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A tightening of regulations regarding the letting of larger properties containing three or more storeys, converted into smaller self contained residential units, came into force at the beginning of April 2006. Further information on the Licence for Multiple Occupation is available on, but here are the basic facts:

The licences will be issued by the Local Authority after an inspection regarding room arrangements and sizes, facilities included and fire and safety regulations. The landlord will also have to satisfy the Local Authority that acceptable arrangements have been made for the management of the properties. The costs of these licences are expected to be around $100 per each tenant and will be renewable every 5 years.

Its felt that the tighter regulations may help genuine landlords wishing to enter the market, by assuring mortgage lenders that these properties are to be converted and managed in such a way that they could be favourably considered as suitable for buy to let mortgages.

Unscrupulous landlords may be less than happy with the new rules, which carry a fine of up to $20,000 if they dont conform.

Typically the property were referring to would be student accommodation. If you live in or near a University town youll be aware of the huge demand for such accommodation.

Here are a further two rules designed to protect tenants in multiply occupied properties:

  1. Tenancy Deposit Scheme (TDS)
  2. Housing Health and Safety Rating System

First, TDS – This regulation comes into force in October 2006 and is being introduced as an amendment to the Housing Act 2004.

It has been found that a source of contention between landlords and tenants is the refundable deposit situation. Some landlords are less than scrupulous and on the other hand, some tenants are slightly less than perfect! As soon as TDS comes in, all refundable deposits will be held in a Tenancy Deposit Scheme. A scheme administrator, acting as a neutral referee, will hold the deposit. At the end of the tenancy the administrator will pay back the deposit to the tenant if all has gone well on both sides. If there are any adjustments to be made, they should be agreed at this time and then the administrator should be informed of the situation. Payment should be made by the administrator within 10 days of this notification.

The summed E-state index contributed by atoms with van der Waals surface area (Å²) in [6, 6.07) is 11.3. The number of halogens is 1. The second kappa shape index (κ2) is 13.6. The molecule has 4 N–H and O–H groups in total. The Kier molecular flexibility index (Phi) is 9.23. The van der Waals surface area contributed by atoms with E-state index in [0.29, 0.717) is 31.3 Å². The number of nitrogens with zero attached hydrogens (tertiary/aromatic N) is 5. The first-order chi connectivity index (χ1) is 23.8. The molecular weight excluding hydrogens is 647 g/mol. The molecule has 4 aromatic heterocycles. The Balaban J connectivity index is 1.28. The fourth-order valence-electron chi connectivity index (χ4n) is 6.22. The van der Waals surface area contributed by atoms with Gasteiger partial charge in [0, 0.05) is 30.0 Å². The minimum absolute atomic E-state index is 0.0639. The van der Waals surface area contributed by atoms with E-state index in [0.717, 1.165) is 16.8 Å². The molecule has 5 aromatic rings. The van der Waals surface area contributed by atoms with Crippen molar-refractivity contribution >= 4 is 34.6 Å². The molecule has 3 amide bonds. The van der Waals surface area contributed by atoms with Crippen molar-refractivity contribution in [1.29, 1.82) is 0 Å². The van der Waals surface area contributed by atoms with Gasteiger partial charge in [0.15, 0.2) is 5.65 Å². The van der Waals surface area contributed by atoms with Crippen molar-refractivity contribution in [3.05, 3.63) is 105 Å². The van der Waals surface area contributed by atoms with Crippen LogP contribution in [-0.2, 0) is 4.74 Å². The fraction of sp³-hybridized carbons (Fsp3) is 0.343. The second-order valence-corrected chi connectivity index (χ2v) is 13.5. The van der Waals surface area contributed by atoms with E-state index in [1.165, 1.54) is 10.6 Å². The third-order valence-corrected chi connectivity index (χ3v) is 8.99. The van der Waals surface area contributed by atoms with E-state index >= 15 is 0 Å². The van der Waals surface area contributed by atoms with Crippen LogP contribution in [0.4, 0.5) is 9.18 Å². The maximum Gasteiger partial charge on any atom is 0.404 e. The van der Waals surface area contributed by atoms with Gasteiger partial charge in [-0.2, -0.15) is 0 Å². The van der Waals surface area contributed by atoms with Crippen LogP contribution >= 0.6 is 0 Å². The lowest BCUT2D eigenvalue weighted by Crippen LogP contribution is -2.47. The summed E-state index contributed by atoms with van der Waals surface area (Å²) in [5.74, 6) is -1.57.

If it is impossible to reach an agreement and it proves necessary for either party to obtain a final court order deciding the proportion of the deposit to be paid to either party, then the administrator holds the deposit until this stage is reached and will then pay out the money accordingly.

When an administrator returns a deposit, interest must be added. The decision on the rate will be announced by the Government. Any balance of interest will be retained by the administrator and may be used to fund the running of the scheme.

Secondly, the Housing Health and Safety Rating System. If a tenant is concerned that the condition of the property is affecting their health, they can call in inspectors to make a judgment on this. These inspectors will have the power to demand any repairs which they think are necessary. The fine for landlords not complying with these conditions will be up to $5,000.

Obviously, there will be a cost to landlords in complying with these new rules and this will have to be recouped. Not all landlords will have the means to carry out the work and in the short term some of the properties in really poor condition may close. The end result, though, should be a better standard of accommodation and a fairer deal overall, making it more tempting for shrewd investors to enter this type of market via a buy to let mortgage.